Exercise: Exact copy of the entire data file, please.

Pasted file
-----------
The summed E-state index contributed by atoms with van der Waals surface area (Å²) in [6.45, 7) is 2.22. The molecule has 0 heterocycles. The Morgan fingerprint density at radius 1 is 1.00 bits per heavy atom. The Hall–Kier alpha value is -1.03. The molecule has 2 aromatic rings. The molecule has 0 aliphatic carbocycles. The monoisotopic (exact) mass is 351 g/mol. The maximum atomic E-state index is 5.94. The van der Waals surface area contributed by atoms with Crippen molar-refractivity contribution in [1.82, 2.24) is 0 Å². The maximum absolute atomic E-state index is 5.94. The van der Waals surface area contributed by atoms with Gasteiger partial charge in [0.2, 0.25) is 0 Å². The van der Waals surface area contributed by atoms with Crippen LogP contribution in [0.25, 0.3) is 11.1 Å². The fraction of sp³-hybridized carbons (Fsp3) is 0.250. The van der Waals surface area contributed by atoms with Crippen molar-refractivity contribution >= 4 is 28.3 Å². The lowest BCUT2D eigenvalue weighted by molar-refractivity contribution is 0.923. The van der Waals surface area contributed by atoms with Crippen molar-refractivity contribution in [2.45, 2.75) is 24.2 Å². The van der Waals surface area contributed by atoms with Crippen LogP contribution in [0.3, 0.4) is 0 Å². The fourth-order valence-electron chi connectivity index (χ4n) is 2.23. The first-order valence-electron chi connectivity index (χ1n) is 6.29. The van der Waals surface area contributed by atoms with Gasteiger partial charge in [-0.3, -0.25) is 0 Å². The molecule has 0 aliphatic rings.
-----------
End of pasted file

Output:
The summed E-state index contributed by atoms with van der Waals surface area (Å²) in [6.45, 7) is 2.22. The molecule has 0 heterocycles. The Morgan fingerprint density at radius 1 is 1.00 bits per heavy atom. The Hall–Kier alpha value is -1.03. The molecule has 2 aromatic rings. The molecule has 0 aliphatic carbocycles. The monoisotopic (exact) mass is 351 g/mol. The maximum atomic E-state index is 5.94. The van der Waals surface area contributed by atoms with Crippen molar-refractivity contribution in [1.82, 2.24) is 0 Å². The maximum absolute atomic E-state index is 5.94. The van der Waals surface area contributed by atoms with Gasteiger partial charge in [0.2, 0.25) is 0 Å². The van der Waals surface area contributed by atoms with Crippen LogP contribution in [0.25, 0.3) is 11.1 Å². The fraction of sp³-hybridized carbons (Fsp3) is 0.250. The van der Waals surface area contributed by atoms with Crippen molar-refractivity contribution >= 4 is 28.3 Å². The lowest BCUT2D eigenvalue weighted by molar-refractivity contribution is 0.923. The van der Waals surface area contributed by atoms with Crippen molar-refractivity contribution in [2.45, 2.75) is 24.2 Å². The van der Waals surface area contributed by atoms with Crippen LogP contribution in [0.3, 0.4) is 0 Å². The fourth-order valence-electron chi connectivity index (χ4n) is 2.23. The first-order valence-electron chi connectivity index (χ1n) is 6.29. The van der Waals surface area contributed by atoms with Gasteiger partial charge in [-0.3, -0.25) is 0 Å². The molecule has 0 aliphatic rings.